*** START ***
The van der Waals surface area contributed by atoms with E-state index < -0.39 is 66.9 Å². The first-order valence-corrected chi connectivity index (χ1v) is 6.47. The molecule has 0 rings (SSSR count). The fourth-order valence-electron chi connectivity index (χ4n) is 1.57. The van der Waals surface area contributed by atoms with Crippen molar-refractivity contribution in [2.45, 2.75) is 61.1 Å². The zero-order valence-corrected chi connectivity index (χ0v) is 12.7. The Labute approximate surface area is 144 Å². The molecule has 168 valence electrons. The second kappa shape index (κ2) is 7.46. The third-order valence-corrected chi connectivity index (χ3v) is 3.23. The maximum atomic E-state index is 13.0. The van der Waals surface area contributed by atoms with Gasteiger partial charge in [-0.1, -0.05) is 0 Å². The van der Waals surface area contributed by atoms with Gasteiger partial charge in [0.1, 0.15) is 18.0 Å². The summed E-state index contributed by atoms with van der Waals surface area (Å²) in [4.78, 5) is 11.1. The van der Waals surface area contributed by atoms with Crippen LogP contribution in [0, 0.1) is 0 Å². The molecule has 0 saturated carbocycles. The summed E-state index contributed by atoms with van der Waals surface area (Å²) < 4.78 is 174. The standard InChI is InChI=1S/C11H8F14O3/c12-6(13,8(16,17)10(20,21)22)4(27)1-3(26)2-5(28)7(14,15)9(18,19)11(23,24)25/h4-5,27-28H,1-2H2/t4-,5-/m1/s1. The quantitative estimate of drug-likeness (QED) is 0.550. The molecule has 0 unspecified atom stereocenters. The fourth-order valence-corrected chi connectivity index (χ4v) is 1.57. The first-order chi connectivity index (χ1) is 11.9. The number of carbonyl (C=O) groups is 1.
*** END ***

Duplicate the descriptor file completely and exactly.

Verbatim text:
The van der Waals surface area contributed by atoms with E-state index < -0.39 is 66.9 Å². The first-order valence-corrected chi connectivity index (χ1v) is 6.47. The molecule has 0 rings (SSSR count). The fourth-order valence-electron chi connectivity index (χ4n) is 1.57. The van der Waals surface area contributed by atoms with Crippen molar-refractivity contribution in [2.45, 2.75) is 61.1 Å². The zero-order valence-corrected chi connectivity index (χ0v) is 12.7. The Labute approximate surface area is 144 Å². The molecule has 168 valence electrons. The second kappa shape index (κ2) is 7.46. The third-order valence-corrected chi connectivity index (χ3v) is 3.23. The maximum atomic E-state index is 13.0. The van der Waals surface area contributed by atoms with Gasteiger partial charge in [-0.1, -0.05) is 0 Å². The van der Waals surface area contributed by atoms with Gasteiger partial charge in [0.1, 0.15) is 18.0 Å². The summed E-state index contributed by atoms with van der Waals surface area (Å²) in [4.78, 5) is 11.1. The van der Waals surface area contributed by atoms with Crippen LogP contribution in [0, 0.1) is 0 Å². The molecule has 0 saturated carbocycles. The summed E-state index contributed by atoms with van der Waals surface area (Å²) < 4.78 is 174. The standard InChI is InChI=1S/C11H8F14O3/c12-6(13,8(16,17)10(20,21)22)4(27)1-3(26)2-5(28)7(14,15)9(18,19)11(23,24)25/h4-5,27-28H,1-2H2/t4-,5-/m1/s1. The quantitative estimate of drug-likeness (QED) is 0.550. The molecule has 0 unspecified atom stereocenters. The fourth-order valence-corrected chi connectivity index (χ4v) is 1.57. The first-order chi connectivity index (χ1) is 11.9. The number of carbonyl (C=O) groups is 1.